Ralph Nader on Drugs

2008 Independent for for President; 2004 Reform nominee; 2000 Green nominee


The drug war has failed, despite $50B annually

Q: Briefly describe Nader’s position on Drug Policy.

A: Nader says, “The drug war has failed--we spend nearly $50 billion annually on the drug war and problems related to drug abuse continue to worsen. We need to acknowledge that drug abuse is a healt problem with social and economic consequences. It is time to bring some illegal drugs within the law by regulating, taxing and controlling them. Ending the drug war will dramatically reduce violence related to underground drug dealing.”

Source: Green Party 2008 Presidential Candidate Questionnaire , Feb 3, 2008

Rehabilitation, not incarceration

The criminal justice system is also broken--so badly that one hardly knows where to begin describing the breakdown. We can start with the war on drugs, since commentators across the political spectrum recognize its lunacy. We pour almost endless resources (roughly $50 billion each year) into catching, trying, and incarcerating people who primarily harm themselves, thereby damaging and endangering communities and draining crucial resources from the police, courts, and prisons that could be used to combat serious street crime[and Corporate crime] that directly violate the public’s liberty, health, safety, trust, and financial well-being. As with alcoholics and nicotine addicts, the approach to drug addicts should be rehabilitation, not incarceration.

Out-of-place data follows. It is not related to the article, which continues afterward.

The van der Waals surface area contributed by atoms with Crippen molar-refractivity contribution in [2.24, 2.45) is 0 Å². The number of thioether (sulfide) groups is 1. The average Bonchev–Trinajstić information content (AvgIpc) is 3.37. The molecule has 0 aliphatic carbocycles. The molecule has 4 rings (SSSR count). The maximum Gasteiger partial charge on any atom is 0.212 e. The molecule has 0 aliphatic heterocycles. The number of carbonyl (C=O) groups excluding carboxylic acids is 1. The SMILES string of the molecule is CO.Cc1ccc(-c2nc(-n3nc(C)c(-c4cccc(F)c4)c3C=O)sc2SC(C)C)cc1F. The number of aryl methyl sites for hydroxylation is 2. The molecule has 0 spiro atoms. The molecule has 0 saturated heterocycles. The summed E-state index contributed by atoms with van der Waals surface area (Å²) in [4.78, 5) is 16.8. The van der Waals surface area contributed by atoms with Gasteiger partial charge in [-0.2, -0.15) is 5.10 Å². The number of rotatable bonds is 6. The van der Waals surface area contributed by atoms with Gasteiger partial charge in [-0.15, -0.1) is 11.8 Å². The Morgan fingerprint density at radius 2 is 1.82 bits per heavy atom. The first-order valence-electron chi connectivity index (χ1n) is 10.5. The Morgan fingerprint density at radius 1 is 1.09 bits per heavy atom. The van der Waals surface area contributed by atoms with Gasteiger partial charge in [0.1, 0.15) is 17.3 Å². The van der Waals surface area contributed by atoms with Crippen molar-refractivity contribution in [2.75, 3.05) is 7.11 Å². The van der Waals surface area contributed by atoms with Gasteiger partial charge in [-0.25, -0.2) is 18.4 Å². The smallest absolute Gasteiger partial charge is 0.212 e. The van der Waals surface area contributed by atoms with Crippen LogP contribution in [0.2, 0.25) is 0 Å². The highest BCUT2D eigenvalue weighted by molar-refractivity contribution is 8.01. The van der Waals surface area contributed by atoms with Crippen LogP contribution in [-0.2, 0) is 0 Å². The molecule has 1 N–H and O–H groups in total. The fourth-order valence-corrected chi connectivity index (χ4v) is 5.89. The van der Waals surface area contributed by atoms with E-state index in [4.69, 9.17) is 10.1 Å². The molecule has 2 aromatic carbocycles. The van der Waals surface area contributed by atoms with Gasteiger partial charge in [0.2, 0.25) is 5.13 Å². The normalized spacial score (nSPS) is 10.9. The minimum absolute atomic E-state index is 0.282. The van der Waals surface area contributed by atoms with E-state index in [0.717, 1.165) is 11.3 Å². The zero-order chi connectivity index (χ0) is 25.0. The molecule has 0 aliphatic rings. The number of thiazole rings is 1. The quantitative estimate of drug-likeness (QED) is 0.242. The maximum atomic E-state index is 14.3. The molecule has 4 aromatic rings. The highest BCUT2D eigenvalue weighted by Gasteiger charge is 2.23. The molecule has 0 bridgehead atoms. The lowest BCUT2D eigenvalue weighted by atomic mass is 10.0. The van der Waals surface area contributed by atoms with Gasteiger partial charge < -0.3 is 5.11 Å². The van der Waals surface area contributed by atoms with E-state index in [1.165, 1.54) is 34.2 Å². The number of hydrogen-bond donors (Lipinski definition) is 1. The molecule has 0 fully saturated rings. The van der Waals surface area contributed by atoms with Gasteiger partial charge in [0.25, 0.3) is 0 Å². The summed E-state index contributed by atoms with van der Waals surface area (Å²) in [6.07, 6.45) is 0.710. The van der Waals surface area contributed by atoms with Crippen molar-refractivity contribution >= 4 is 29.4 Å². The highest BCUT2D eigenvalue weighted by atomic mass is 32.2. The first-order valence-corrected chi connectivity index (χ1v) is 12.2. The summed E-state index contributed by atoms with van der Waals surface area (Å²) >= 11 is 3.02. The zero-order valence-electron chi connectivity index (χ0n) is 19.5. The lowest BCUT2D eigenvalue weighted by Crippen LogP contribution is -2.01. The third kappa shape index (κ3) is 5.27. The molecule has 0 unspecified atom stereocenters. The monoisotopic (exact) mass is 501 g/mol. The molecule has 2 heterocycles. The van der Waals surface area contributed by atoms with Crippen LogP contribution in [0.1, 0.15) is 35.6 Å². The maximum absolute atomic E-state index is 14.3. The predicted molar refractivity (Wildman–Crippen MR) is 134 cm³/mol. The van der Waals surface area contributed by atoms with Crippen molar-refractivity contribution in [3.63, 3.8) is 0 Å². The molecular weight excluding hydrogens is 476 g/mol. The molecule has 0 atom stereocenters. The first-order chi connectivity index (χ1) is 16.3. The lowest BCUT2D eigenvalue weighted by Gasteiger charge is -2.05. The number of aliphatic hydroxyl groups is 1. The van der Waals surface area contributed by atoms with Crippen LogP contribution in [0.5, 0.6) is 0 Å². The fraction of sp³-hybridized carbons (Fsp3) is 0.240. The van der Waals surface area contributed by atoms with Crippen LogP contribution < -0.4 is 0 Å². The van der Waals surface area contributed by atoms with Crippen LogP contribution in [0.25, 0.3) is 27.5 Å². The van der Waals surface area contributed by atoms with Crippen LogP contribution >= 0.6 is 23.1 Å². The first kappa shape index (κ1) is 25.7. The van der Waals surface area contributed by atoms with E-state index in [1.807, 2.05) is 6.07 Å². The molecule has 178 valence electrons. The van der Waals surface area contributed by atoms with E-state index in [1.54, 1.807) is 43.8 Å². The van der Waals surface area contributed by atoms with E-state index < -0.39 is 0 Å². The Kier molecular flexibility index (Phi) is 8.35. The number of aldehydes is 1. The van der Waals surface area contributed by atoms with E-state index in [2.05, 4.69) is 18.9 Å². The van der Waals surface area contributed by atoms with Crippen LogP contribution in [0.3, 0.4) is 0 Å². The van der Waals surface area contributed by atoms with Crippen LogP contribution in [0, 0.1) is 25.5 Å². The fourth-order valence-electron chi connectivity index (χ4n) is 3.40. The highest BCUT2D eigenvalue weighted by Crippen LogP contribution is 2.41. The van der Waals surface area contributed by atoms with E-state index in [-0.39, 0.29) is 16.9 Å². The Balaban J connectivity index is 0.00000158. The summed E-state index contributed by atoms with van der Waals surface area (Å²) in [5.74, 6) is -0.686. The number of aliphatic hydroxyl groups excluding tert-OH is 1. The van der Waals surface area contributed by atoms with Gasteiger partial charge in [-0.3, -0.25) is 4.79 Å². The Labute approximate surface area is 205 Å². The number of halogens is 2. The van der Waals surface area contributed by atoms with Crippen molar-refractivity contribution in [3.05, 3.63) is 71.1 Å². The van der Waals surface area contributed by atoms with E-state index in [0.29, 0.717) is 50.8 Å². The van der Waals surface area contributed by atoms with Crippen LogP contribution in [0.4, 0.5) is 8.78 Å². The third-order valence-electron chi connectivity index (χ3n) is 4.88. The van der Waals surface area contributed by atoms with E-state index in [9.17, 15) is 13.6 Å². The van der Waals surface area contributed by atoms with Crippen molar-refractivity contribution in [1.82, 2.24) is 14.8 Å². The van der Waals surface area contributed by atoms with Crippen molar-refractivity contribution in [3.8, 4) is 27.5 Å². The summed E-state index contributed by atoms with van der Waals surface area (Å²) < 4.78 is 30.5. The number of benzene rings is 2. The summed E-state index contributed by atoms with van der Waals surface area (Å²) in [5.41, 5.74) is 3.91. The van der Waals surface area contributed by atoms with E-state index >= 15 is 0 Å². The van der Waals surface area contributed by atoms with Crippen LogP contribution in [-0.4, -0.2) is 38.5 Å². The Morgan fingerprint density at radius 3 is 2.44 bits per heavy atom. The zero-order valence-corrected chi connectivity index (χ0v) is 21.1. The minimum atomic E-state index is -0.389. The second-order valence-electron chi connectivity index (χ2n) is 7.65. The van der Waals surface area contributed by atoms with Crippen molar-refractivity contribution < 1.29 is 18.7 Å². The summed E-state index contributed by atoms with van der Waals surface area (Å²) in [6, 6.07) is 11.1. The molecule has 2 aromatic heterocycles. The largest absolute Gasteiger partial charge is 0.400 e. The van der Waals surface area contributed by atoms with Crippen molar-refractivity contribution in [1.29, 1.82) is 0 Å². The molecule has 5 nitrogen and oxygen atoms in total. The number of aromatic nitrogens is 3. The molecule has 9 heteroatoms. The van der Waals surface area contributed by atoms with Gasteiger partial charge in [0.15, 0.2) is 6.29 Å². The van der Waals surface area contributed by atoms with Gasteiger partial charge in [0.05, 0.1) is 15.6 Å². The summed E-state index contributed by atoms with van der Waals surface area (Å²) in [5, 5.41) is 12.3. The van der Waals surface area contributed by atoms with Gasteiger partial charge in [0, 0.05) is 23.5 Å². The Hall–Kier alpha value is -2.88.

Source: The Good Fight, by Ralph Nader, p. 47 , Jul 6, 2004

Women targeted by tobacco and alcohol companies